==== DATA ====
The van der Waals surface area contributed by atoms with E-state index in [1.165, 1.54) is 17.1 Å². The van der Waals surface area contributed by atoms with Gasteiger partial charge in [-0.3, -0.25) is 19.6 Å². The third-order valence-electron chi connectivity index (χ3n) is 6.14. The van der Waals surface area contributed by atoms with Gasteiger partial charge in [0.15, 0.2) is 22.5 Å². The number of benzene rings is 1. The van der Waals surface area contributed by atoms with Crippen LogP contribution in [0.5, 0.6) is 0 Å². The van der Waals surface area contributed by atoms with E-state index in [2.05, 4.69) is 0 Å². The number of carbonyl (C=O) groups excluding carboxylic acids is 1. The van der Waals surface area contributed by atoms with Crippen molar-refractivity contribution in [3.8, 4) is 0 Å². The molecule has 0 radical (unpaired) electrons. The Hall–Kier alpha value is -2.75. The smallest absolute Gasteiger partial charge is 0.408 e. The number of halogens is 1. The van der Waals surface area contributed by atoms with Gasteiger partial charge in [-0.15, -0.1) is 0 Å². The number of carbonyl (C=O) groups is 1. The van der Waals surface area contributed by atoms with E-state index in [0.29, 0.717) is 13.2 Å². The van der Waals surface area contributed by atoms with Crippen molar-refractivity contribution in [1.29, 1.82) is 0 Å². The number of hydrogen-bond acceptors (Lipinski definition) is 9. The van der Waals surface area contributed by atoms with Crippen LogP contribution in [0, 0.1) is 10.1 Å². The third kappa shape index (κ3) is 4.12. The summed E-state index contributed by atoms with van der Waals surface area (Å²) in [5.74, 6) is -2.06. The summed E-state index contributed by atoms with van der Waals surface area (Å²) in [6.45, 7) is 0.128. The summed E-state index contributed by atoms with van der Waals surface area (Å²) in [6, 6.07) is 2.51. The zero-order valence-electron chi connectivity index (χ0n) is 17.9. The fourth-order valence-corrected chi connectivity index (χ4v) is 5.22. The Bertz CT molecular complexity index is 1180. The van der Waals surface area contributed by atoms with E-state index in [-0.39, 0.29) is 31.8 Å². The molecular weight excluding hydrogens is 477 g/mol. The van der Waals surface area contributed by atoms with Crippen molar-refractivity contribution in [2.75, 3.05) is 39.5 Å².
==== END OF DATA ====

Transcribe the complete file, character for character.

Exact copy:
The van der Waals surface area contributed by atoms with E-state index in [1.165, 1.54) is 17.1 Å². The van der Waals surface area contributed by atoms with Gasteiger partial charge in [-0.3, -0.25) is 19.6 Å². The third-order valence-electron chi connectivity index (χ3n) is 6.14. The van der Waals surface area contributed by atoms with Gasteiger partial charge in [0.15, 0.2) is 22.5 Å². The number of benzene rings is 1. The van der Waals surface area contributed by atoms with Crippen LogP contribution in [0.5, 0.6) is 0 Å². The van der Waals surface area contributed by atoms with E-state index in [2.05, 4.69) is 0 Å². The number of carbonyl (C=O) groups excluding carboxylic acids is 1. The van der Waals surface area contributed by atoms with Crippen molar-refractivity contribution in [3.8, 4) is 0 Å². The molecule has 0 radical (unpaired) electrons. The Hall–Kier alpha value is -2.75. The smallest absolute Gasteiger partial charge is 0.408 e. The number of halogens is 1. The van der Waals surface area contributed by atoms with Gasteiger partial charge in [-0.15, -0.1) is 0 Å². The number of carbonyl (C=O) groups is 1. The van der Waals surface area contributed by atoms with E-state index in [0.29, 0.717) is 13.2 Å². The van der Waals surface area contributed by atoms with Crippen molar-refractivity contribution in [1.29, 1.82) is 0 Å². The number of hydrogen-bond acceptors (Lipinski definition) is 9. The van der Waals surface area contributed by atoms with Crippen LogP contribution in [0, 0.1) is 10.1 Å². The third kappa shape index (κ3) is 4.12. The summed E-state index contributed by atoms with van der Waals surface area (Å²) in [5.74, 6) is -2.06. The summed E-state index contributed by atoms with van der Waals surface area (Å²) in [6.45, 7) is 0.128. The summed E-state index contributed by atoms with van der Waals surface area (Å²) in [6, 6.07) is 2.51. The zero-order valence-electron chi connectivity index (χ0n) is 17.9. The fourth-order valence-corrected chi connectivity index (χ4v) is 5.22. The Bertz CT molecular complexity index is 1180. The van der Waals surface area contributed by atoms with E-state index in [-0.39, 0.29) is 31.8 Å². The molecular weight excluding hydrogens is 477 g/mol. The van der Waals surface area contributed by atoms with Crippen molar-refractivity contribution in [2.75, 3.05) is 39.5 Å².